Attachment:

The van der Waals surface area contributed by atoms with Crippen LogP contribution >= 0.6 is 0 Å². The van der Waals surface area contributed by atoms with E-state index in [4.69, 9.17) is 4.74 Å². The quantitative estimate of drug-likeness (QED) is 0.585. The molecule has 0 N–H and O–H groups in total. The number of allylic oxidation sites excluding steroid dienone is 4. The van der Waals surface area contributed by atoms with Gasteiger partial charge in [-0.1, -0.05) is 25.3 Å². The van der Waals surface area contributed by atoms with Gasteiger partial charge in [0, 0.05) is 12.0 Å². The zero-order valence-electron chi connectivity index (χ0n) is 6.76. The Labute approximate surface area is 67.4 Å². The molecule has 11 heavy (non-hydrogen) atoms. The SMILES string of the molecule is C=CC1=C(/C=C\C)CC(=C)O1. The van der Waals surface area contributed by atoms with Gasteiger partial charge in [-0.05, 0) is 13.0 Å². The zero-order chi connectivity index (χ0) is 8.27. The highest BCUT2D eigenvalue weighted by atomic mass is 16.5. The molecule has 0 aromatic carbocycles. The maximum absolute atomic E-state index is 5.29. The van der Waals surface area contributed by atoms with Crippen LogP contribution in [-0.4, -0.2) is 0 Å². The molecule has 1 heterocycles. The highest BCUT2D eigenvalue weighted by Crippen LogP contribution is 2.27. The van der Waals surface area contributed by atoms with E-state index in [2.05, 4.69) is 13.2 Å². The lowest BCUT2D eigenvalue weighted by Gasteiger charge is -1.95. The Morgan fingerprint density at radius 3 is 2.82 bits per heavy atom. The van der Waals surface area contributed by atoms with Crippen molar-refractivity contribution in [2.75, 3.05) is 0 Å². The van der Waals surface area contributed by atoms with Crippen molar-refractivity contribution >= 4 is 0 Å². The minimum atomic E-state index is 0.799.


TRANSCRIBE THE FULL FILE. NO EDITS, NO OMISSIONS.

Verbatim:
The van der Waals surface area contributed by atoms with Crippen LogP contribution >= 0.6 is 0 Å². The van der Waals surface area contributed by atoms with E-state index in [4.69, 9.17) is 4.74 Å². The quantitative estimate of drug-likeness (QED) is 0.585. The molecule has 0 N–H and O–H groups in total. The number of allylic oxidation sites excluding steroid dienone is 4. The van der Waals surface area contributed by atoms with Gasteiger partial charge in [-0.1, -0.05) is 25.3 Å². The van der Waals surface area contributed by atoms with Gasteiger partial charge in [0, 0.05) is 12.0 Å². The zero-order valence-electron chi connectivity index (χ0n) is 6.76. The Labute approximate surface area is 67.4 Å². The molecule has 11 heavy (non-hydrogen) atoms. The SMILES string of the molecule is C=CC1=C(/C=C\C)CC(=C)O1. The van der Waals surface area contributed by atoms with Gasteiger partial charge in [-0.05, 0) is 13.0 Å². The zero-order chi connectivity index (χ0) is 8.27. The highest BCUT2D eigenvalue weighted by atomic mass is 16.5. The molecule has 0 aromatic carbocycles. The maximum absolute atomic E-state index is 5.29. The van der Waals surface area contributed by atoms with Crippen LogP contribution in [-0.4, -0.2) is 0 Å². The molecule has 1 heterocycles. The highest BCUT2D eigenvalue weighted by Crippen LogP contribution is 2.27. The van der Waals surface area contributed by atoms with E-state index in [2.05, 4.69) is 13.2 Å². The lowest BCUT2D eigenvalue weighted by Gasteiger charge is -1.95. The Morgan fingerprint density at radius 3 is 2.82 bits per heavy atom. The van der Waals surface area contributed by atoms with Crippen molar-refractivity contribution in [2.75, 3.05) is 0 Å². The van der Waals surface area contributed by atoms with Crippen molar-refractivity contribution >= 4 is 0 Å². The minimum atomic E-state index is 0.799.